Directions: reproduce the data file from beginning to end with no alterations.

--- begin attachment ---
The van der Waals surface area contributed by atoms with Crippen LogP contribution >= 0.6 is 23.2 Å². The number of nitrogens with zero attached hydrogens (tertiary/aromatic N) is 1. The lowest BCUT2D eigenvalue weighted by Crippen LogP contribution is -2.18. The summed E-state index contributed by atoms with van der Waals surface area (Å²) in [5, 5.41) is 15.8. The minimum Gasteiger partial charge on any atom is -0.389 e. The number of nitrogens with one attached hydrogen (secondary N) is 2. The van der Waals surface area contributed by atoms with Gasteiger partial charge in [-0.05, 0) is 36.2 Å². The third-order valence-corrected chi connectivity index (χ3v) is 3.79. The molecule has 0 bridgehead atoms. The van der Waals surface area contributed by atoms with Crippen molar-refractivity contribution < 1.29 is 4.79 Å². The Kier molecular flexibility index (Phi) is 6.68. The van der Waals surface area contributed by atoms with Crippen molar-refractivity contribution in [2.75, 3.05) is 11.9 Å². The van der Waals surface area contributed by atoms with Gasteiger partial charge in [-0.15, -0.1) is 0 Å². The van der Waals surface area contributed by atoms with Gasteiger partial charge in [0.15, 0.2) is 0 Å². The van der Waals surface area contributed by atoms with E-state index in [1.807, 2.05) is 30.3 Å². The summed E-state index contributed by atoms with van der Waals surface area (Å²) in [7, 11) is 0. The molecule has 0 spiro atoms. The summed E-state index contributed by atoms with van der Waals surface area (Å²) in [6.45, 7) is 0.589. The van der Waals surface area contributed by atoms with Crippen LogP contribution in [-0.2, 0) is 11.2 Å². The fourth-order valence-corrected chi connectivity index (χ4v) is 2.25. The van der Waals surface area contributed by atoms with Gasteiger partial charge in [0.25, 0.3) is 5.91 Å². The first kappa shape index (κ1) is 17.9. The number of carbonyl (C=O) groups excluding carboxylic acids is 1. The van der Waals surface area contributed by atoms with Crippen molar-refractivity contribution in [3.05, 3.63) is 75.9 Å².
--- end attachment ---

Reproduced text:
The van der Waals surface area contributed by atoms with Crippen LogP contribution >= 0.6 is 23.2 Å². The number of nitrogens with zero attached hydrogens (tertiary/aromatic N) is 1. The lowest BCUT2D eigenvalue weighted by Crippen LogP contribution is -2.18. The summed E-state index contributed by atoms with van der Waals surface area (Å²) in [5, 5.41) is 15.8. The minimum Gasteiger partial charge on any atom is -0.389 e. The number of nitrogens with one attached hydrogen (secondary N) is 2. The van der Waals surface area contributed by atoms with Gasteiger partial charge in [-0.05, 0) is 36.2 Å². The third-order valence-corrected chi connectivity index (χ3v) is 3.79. The molecule has 0 bridgehead atoms. The van der Waals surface area contributed by atoms with Crippen molar-refractivity contribution < 1.29 is 4.79 Å². The Kier molecular flexibility index (Phi) is 6.68. The van der Waals surface area contributed by atoms with Crippen molar-refractivity contribution in [2.75, 3.05) is 11.9 Å². The van der Waals surface area contributed by atoms with Gasteiger partial charge in [-0.15, -0.1) is 0 Å². The van der Waals surface area contributed by atoms with Gasteiger partial charge in [0.15, 0.2) is 0 Å². The van der Waals surface area contributed by atoms with E-state index in [1.807, 2.05) is 30.3 Å². The summed E-state index contributed by atoms with van der Waals surface area (Å²) in [7, 11) is 0. The molecule has 0 spiro atoms. The summed E-state index contributed by atoms with van der Waals surface area (Å²) in [6.45, 7) is 0.589. The van der Waals surface area contributed by atoms with Crippen LogP contribution in [-0.2, 0) is 11.2 Å². The fourth-order valence-corrected chi connectivity index (χ4v) is 2.25. The van der Waals surface area contributed by atoms with Gasteiger partial charge in [0.25, 0.3) is 5.91 Å². The first kappa shape index (κ1) is 17.9. The number of carbonyl (C=O) groups excluding carboxylic acids is 1. The van der Waals surface area contributed by atoms with Crippen molar-refractivity contribution in [3.05, 3.63) is 75.9 Å².